The offensive skier has the entire ski moving in the direction desired. It can be done, does not involve any pivot, and does not require any more fore-aft realignment of balance than any other turn.

The best example of this is watching a well qualified PSIA clinician demo wedge christie turns. In a turn to the right, the right ski tip is always moving right and the right ski tail is not pivoted or pulled in towards the left ski. There is a very subtle difference and it is fun to watch when the demo has been mastered.
Rusty,

I would suggest that in order to pass level III you made the turn you described. The timing of the movements are such that the tail of the new outside ski never moves up hill. It will stay "stationery" on the uphill axis while the tip is directed down the hill.
From Tangurey and Tonic
To All

"Its clear as mud and it covers the ground" (can anyone tell me where I remember this line from? maybe a Harry Belafonte[sp] song). The horse is dead lets bury it.

From somewhere in his cups,

Yd
[quote]Originally posted by Rusty Guy:
Quote:
 You complain about complications and then toss in terminology that I have never heard in all the years I have been skiing, or the four years I have been teaching. What the heck is pressure pivoting? Again, when a ski is turned the tail CAN be moved out and the tip CAN be moved in. Displacement of the outside tail "out" has been described by modern technicians as a defensive movement. It is the hallmark of the "heel pusher" or "sperm turner".
Well OK Rusty, that's more like it. No personal references and jabs, you kept it geared strictly to the topic. A bit testy, but much better.

Your right, pressured pivot is a new term to you, but I defined it right in the sentence I used it in as a steered turn. Please read again:

"When a turn is steered the ski is pressure pivoted (twisted), the tail moves out and the tip moves in."

I purposely used the term to get across the idea that a steered turn involves twisting from a pivot point, but I had to add the word "pressured" because the term "pivoting" already has an accepted by most usage in skiing terminology.

Both pivoting and steering involve changing direction by physically twisting (pivoting) the ski in the new direction. The difference is that the movement referred to in skiing circles as "pivoting" is a twisting of the ski while it has little or no pressure applied to it, usually during the turn transition. The skis are redirected, but an actual change of direction the skier is moving in does not begin to occur until pressure is applied to the redirected ski.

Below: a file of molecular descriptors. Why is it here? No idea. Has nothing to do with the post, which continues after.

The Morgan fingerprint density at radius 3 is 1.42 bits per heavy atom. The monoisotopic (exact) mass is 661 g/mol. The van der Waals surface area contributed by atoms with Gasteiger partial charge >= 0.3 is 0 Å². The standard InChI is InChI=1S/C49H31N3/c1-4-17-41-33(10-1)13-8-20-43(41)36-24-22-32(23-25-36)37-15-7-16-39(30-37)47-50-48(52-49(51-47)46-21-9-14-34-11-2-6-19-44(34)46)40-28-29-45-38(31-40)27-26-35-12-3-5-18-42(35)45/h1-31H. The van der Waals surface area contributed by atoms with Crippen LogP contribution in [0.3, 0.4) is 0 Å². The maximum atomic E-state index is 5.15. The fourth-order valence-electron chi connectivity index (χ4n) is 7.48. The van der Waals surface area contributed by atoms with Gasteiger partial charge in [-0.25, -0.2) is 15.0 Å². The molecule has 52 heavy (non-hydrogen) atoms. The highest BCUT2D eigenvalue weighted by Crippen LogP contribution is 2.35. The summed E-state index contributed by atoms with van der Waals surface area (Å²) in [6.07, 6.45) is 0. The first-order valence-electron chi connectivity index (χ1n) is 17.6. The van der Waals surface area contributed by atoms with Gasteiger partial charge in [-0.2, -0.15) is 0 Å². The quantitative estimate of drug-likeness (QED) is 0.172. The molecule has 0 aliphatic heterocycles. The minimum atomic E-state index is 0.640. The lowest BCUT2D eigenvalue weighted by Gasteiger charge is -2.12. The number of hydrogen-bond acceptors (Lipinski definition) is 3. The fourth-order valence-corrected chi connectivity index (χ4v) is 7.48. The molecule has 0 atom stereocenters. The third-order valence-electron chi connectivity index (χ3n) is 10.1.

Steering is twisting (pivoting) the ski while it's pressured and results in immediate change of direction moving for the skier.

I used the term "pressured pivot" to highlight the fact there is pivoting going on in a steered turn so I could point out how tip and tail displacement is affected by fore/aft pivot point movement.

The heel pusher you refer to is not steering, he is using a different form of rotary to turn his skis. It is usually performed by making an aggressive counter rotation move in the upper body combined with a tail toss. The two moves balance each other. It can also be done with an aggressive rotation of the upper body which pulls the tails into an abrupt outward toss. These moves are NOT steering. Steering is a more refined and controlled twisting of the feet and skis, a more advanced form of rotary. All these forms of rotary are well defined in a post Bob Barnes made here a couple months back, one that was re-posted just recently.

It is hard to be crystal clear in a strictly written forum such as this, as we witness over and over, so I do make an effort to include detailed descriptions of my concepts and terminology. It's usually in there, as it was in this case.

RUSTY SAID:
The offensive skier has the entire ski moving in the direction desired. It can be done, does not involve any pivot

Yes, and it's called carving. Anything less involves some steering or other rotary and requires some degree of twisting (pivoting) of the ski. This is true no matter how refined you think your steering is, it's got to be in there in some amount or your not steering. There is no new magic way to turn a ski.

[ July 19, 2003, 05:28 AM: Message edited by: FastMan ]
Quote:
 Originally posted by FastMan: FASTMAN REPLY: Yes, and it's called carving. Anything less involves some steering or other rotary and requires some degree of twisting (pivoting) of the ski. This is true no matter how refined you think your steering is, it's got to be in there in some amount or your not steering. There is no new magic way to turn a ski.[/QB]
Fastman,

I would argue you have forgotten about gravity.

What about a skier who is traversing a steep slope with both skis on edge who then flattens both skis to some degree?

This skier is traversing to the skiers left, supinates (inverts) the right foot and pronates (everts) the left foot loosing "critical edge angle"?

Will there be a change of direction?

Has there been an accompanying twisting of the ski?

Has there been pressuring?
[quote]Originally posted by Rusty Guy:
Quote:
 I would argue you have forgotten about gravity. What about a skier who is traversing a steep slope with both skis on edge who then flattens both skis to some degree?
Well son of a gun, I guess ya got me. Yes, I had forgotten about flattening the skis while in traverse and going into gravity driven sideways free fall. Yep, your right, that will change your direction of travel. It can be exciting too, because you never know just where your going to end up or what your going to run into. Those more timid souls may resort to steering their skis back into the fall line, but heck, where's the fun in that?

I have now, with your help, thought of a couple more ways to change direction without the use of rotary. Skiing off a cliff will do it twice for you, once after you launch, and again after you land.

And careening off another object, such as a tree, boulder, lift tower or another skier will change direction for you without the need for rotary also. With this one you even have a bit of control over the resulting direction if you are good at geometry, it's rather like playing pool.

Thanks Rusty for bringing my attention to my silly oversight.
Bouncing of Rusty while he is standing in the middle of a run talking about something he read last night would be another way of turning without rotary ... BUT only if the manoeuvre, happened in the belly of the turn, on a pair of 156 slalom skis on a nice groomed blue slope and did not include "intent".

Oz [img]smile.gif[/img]

[ July 19, 2003, 03:07 PM: Message edited by: man from Oz ]